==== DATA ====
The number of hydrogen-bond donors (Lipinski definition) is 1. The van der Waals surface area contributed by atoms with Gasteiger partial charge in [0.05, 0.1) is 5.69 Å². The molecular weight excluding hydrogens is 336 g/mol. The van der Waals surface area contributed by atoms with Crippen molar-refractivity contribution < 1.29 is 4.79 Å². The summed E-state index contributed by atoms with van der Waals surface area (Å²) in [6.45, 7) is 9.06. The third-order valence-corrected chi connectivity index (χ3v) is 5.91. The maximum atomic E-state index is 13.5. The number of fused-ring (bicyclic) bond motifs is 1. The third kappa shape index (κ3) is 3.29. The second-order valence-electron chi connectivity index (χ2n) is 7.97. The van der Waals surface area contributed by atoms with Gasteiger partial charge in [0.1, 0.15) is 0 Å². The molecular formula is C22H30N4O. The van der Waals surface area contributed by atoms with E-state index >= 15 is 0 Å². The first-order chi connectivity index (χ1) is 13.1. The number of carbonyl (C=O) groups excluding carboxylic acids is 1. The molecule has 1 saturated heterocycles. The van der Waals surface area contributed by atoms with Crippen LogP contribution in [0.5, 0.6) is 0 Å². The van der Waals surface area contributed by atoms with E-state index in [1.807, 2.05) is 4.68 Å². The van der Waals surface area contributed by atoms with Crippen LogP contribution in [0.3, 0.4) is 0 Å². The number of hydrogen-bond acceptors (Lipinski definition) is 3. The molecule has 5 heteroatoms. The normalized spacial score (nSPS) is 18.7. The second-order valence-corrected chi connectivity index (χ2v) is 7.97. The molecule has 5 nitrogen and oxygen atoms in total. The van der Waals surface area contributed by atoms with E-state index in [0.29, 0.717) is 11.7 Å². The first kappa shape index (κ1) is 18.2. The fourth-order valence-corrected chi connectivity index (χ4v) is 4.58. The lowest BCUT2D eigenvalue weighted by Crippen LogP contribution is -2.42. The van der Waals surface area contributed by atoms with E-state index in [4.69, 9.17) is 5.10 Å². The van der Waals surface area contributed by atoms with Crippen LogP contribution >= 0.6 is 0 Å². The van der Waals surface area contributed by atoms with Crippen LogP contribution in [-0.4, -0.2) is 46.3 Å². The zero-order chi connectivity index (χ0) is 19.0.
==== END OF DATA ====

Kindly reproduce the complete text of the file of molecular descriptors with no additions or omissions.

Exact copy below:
The number of hydrogen-bond donors (Lipinski definition) is 1. The van der Waals surface area contributed by atoms with Gasteiger partial charge in [0.05, 0.1) is 5.69 Å². The molecular weight excluding hydrogens is 336 g/mol. The van der Waals surface area contributed by atoms with Crippen molar-refractivity contribution < 1.29 is 4.79 Å². The summed E-state index contributed by atoms with van der Waals surface area (Å²) in [6.45, 7) is 9.06. The third-order valence-corrected chi connectivity index (χ3v) is 5.91. The maximum atomic E-state index is 13.5. The number of fused-ring (bicyclic) bond motifs is 1. The third kappa shape index (κ3) is 3.29. The second-order valence-electron chi connectivity index (χ2n) is 7.97. The van der Waals surface area contributed by atoms with Gasteiger partial charge in [0.1, 0.15) is 0 Å². The molecular formula is C22H30N4O. The van der Waals surface area contributed by atoms with E-state index >= 15 is 0 Å². The first-order chi connectivity index (χ1) is 13.1. The number of carbonyl (C=O) groups excluding carboxylic acids is 1. The molecule has 1 saturated heterocycles. The van der Waals surface area contributed by atoms with Crippen LogP contribution in [0.5, 0.6) is 0 Å². The van der Waals surface area contributed by atoms with E-state index in [1.807, 2.05) is 4.68 Å². The van der Waals surface area contributed by atoms with Crippen LogP contribution in [0.3, 0.4) is 0 Å². The number of hydrogen-bond acceptors (Lipinski definition) is 3. The molecule has 5 heteroatoms. The normalized spacial score (nSPS) is 18.7. The second-order valence-corrected chi connectivity index (χ2v) is 7.97. The molecule has 5 nitrogen and oxygen atoms in total. The van der Waals surface area contributed by atoms with E-state index in [0.29, 0.717) is 11.7 Å². The first kappa shape index (κ1) is 18.2. The fourth-order valence-corrected chi connectivity index (χ4v) is 4.58. The lowest BCUT2D eigenvalue weighted by Crippen LogP contribution is -2.42. The van der Waals surface area contributed by atoms with E-state index in [4.69, 9.17) is 5.10 Å². The van der Waals surface area contributed by atoms with Crippen LogP contribution >= 0.6 is 0 Å². The van der Waals surface area contributed by atoms with Crippen LogP contribution in [-0.4, -0.2) is 46.3 Å². The zero-order chi connectivity index (χ0) is 19.0.